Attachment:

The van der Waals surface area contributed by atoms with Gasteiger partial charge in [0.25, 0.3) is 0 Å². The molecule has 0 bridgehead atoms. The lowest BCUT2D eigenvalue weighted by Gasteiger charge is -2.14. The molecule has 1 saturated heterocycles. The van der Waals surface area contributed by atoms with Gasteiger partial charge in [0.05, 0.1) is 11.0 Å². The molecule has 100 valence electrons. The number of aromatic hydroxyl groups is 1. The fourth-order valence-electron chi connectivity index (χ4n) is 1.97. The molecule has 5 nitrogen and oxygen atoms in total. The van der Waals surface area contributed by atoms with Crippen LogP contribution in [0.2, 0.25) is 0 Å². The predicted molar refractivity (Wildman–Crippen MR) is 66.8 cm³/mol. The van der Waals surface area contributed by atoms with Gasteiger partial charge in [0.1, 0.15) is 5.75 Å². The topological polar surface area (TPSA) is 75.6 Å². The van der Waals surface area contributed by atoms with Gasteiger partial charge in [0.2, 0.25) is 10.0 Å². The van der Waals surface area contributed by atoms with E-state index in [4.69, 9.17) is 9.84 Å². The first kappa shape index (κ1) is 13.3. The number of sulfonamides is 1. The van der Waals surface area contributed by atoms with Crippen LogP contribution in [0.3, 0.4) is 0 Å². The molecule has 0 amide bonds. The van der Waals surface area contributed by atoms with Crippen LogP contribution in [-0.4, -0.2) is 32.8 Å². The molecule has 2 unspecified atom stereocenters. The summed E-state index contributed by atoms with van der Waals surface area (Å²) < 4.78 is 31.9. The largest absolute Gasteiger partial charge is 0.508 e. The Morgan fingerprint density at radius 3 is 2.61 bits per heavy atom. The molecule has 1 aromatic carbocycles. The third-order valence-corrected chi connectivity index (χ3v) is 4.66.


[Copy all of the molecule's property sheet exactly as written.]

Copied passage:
The van der Waals surface area contributed by atoms with Gasteiger partial charge in [0.25, 0.3) is 0 Å². The molecule has 0 bridgehead atoms. The lowest BCUT2D eigenvalue weighted by Gasteiger charge is -2.14. The molecule has 1 saturated heterocycles. The van der Waals surface area contributed by atoms with Gasteiger partial charge in [0.05, 0.1) is 11.0 Å². The molecule has 100 valence electrons. The number of aromatic hydroxyl groups is 1. The fourth-order valence-electron chi connectivity index (χ4n) is 1.97. The molecule has 5 nitrogen and oxygen atoms in total. The van der Waals surface area contributed by atoms with Crippen LogP contribution in [0.2, 0.25) is 0 Å². The predicted molar refractivity (Wildman–Crippen MR) is 66.8 cm³/mol. The van der Waals surface area contributed by atoms with Gasteiger partial charge in [0.1, 0.15) is 5.75 Å². The topological polar surface area (TPSA) is 75.6 Å². The van der Waals surface area contributed by atoms with Gasteiger partial charge in [0.2, 0.25) is 10.0 Å². The van der Waals surface area contributed by atoms with E-state index in [4.69, 9.17) is 9.84 Å². The first kappa shape index (κ1) is 13.3. The number of sulfonamides is 1. The van der Waals surface area contributed by atoms with Crippen LogP contribution in [0.3, 0.4) is 0 Å². The molecule has 0 amide bonds. The van der Waals surface area contributed by atoms with Crippen LogP contribution in [-0.4, -0.2) is 32.8 Å². The molecule has 2 unspecified atom stereocenters. The summed E-state index contributed by atoms with van der Waals surface area (Å²) < 4.78 is 31.9. The largest absolute Gasteiger partial charge is 0.508 e. The Morgan fingerprint density at radius 3 is 2.61 bits per heavy atom. The molecule has 1 aromatic carbocycles. The third-order valence-corrected chi connectivity index (χ3v) is 4.66.